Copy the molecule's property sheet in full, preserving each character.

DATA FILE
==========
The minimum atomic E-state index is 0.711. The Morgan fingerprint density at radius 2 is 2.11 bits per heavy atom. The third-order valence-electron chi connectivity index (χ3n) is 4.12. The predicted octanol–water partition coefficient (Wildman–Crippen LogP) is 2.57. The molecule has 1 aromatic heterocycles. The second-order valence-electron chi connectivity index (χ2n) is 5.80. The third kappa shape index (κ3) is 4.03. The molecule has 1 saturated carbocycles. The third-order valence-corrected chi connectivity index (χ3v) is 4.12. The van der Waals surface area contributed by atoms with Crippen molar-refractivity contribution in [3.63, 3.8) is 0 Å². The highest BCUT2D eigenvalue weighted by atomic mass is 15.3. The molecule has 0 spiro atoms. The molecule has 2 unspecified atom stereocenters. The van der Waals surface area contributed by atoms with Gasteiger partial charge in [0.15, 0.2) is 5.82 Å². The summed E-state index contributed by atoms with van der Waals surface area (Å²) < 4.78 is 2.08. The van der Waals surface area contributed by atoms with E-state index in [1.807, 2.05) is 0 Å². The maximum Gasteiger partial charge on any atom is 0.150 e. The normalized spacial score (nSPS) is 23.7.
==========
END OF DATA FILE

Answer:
The minimum atomic E-state index is 0.711. The Morgan fingerprint density at radius 2 is 2.11 bits per heavy atom. The third-order valence-electron chi connectivity index (χ3n) is 4.12. The predicted octanol–water partition coefficient (Wildman–Crippen LogP) is 2.57. The molecule has 1 aromatic heterocycles. The second-order valence-electron chi connectivity index (χ2n) is 5.80. The third kappa shape index (κ3) is 4.03. The molecule has 1 saturated carbocycles. The third-order valence-corrected chi connectivity index (χ3v) is 4.12. The van der Waals surface area contributed by atoms with Crippen molar-refractivity contribution in [3.63, 3.8) is 0 Å². The highest BCUT2D eigenvalue weighted by atomic mass is 15.3. The molecule has 0 spiro atoms. The molecule has 2 unspecified atom stereocenters. The van der Waals surface area contributed by atoms with Gasteiger partial charge in [0.15, 0.2) is 5.82 Å². The summed E-state index contributed by atoms with van der Waals surface area (Å²) < 4.78 is 2.08. The van der Waals surface area contributed by atoms with E-state index in [1.807, 2.05) is 0 Å². The maximum Gasteiger partial charge on any atom is 0.150 e. The normalized spacial score (nSPS) is 23.7.